Investors can shield or at least mitigate short-term fluctuations and the upcoming earnings release by using volatility to their advantage. For example, the June $40 strike price call options are trading for about $6.85 and are in the money $6.55. That results in a time premium cost of 30 cents, or less than an average of 2 cents per day.

Anything above $46.85 at the time of expiration is profit. But if the wheels fall off the cart and the shares nose-dive, the total amount of risk is $6.85, not the $46.55 amount at risk for shareholders.

Delta is the amount of change in the option price in relation to the underlying price. Delta will increase if Citigroup's shares rise in price, resulting in an almost one-for-one increase. In other words, using this option provides a large proportion of upside, while protecting your downside.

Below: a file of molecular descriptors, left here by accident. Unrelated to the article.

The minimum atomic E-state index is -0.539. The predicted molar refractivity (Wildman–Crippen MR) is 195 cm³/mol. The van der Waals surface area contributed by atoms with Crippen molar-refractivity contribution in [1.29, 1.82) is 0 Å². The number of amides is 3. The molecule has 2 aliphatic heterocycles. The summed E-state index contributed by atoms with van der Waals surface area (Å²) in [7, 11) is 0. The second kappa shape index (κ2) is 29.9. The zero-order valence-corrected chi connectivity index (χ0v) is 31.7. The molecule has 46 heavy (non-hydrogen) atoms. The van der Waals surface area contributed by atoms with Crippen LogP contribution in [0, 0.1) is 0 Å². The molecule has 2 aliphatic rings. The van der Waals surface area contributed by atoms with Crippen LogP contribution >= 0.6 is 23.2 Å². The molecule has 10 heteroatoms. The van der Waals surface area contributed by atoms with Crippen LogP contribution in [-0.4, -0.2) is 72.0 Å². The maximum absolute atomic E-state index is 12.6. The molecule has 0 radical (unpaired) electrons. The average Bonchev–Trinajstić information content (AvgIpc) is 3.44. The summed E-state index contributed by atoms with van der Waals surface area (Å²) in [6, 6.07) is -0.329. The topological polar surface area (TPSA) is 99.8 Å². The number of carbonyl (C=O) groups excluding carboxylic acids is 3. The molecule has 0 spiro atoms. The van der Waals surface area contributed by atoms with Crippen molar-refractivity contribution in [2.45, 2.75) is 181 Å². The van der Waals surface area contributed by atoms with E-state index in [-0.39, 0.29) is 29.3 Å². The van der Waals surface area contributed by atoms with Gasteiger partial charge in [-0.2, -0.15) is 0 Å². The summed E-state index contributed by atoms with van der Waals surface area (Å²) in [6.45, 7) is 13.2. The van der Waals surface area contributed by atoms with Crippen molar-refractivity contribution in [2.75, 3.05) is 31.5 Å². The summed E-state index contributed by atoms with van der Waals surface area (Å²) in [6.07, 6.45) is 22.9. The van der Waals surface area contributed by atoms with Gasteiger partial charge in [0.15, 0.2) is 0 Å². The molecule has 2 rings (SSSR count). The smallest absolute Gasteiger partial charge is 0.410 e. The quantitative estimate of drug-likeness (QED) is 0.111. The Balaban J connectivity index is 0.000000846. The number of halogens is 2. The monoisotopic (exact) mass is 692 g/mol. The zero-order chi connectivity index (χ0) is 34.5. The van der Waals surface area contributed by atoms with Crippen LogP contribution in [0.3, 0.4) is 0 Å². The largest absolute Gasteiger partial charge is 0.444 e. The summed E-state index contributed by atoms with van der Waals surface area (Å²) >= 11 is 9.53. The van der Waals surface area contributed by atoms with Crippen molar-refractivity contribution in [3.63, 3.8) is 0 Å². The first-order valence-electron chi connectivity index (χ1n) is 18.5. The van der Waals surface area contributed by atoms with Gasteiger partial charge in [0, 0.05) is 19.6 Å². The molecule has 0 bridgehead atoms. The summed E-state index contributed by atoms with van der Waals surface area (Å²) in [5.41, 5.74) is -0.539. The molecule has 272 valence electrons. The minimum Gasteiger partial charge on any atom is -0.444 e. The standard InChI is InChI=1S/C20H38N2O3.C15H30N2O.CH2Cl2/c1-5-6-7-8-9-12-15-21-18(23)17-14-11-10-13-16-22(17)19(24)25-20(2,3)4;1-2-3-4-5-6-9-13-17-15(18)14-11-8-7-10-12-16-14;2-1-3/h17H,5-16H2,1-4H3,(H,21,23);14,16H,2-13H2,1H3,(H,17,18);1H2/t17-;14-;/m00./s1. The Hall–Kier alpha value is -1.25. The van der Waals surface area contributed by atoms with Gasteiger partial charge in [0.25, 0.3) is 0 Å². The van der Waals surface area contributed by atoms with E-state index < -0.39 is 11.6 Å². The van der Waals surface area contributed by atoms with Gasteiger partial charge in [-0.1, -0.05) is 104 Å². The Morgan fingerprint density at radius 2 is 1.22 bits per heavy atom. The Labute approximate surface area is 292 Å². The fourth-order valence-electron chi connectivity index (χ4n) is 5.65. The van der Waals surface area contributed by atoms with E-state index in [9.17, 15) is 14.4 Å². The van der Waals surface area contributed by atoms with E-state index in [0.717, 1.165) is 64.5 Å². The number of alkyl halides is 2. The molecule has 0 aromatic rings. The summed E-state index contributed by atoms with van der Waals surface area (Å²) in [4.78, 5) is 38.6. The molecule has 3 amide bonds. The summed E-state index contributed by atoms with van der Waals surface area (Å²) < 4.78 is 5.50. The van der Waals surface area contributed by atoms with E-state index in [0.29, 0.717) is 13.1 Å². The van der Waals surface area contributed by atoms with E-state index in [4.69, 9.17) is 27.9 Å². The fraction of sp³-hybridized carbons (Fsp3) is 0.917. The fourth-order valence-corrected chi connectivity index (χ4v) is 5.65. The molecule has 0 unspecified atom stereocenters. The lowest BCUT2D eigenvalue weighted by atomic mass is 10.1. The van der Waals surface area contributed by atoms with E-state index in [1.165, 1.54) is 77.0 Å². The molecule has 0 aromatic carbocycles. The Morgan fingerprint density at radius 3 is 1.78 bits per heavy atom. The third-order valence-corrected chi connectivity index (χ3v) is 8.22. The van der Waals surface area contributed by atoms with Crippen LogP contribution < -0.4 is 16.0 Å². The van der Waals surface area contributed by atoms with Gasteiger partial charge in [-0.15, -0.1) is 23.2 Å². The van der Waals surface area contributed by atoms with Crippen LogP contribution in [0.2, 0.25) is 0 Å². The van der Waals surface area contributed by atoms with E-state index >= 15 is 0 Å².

Investors willing to add one more leg to create what's known as a bull debit spread can almost eliminate time premium cost by selling a May $52.50 call against the $40 call. A spread strategy limits the profit potential to $5.94 ($52.50 - $40 = $12.50 - $6.85 (cost of option)= $5.65 + .29 (premium from selling $52.50 strike) = $5.94).

Using this spread strategy means anything above $46.56 is profit up to $52.50, for a possible 80% gain off of $6.56 at risk in less than 80 days.

At the time of publication the author had no position in any of the stocks mentioned.

Follow @RobertWeinstein

This article represents the opinion of a contributor and not necessarily that of TheStreet or its editorial staff.

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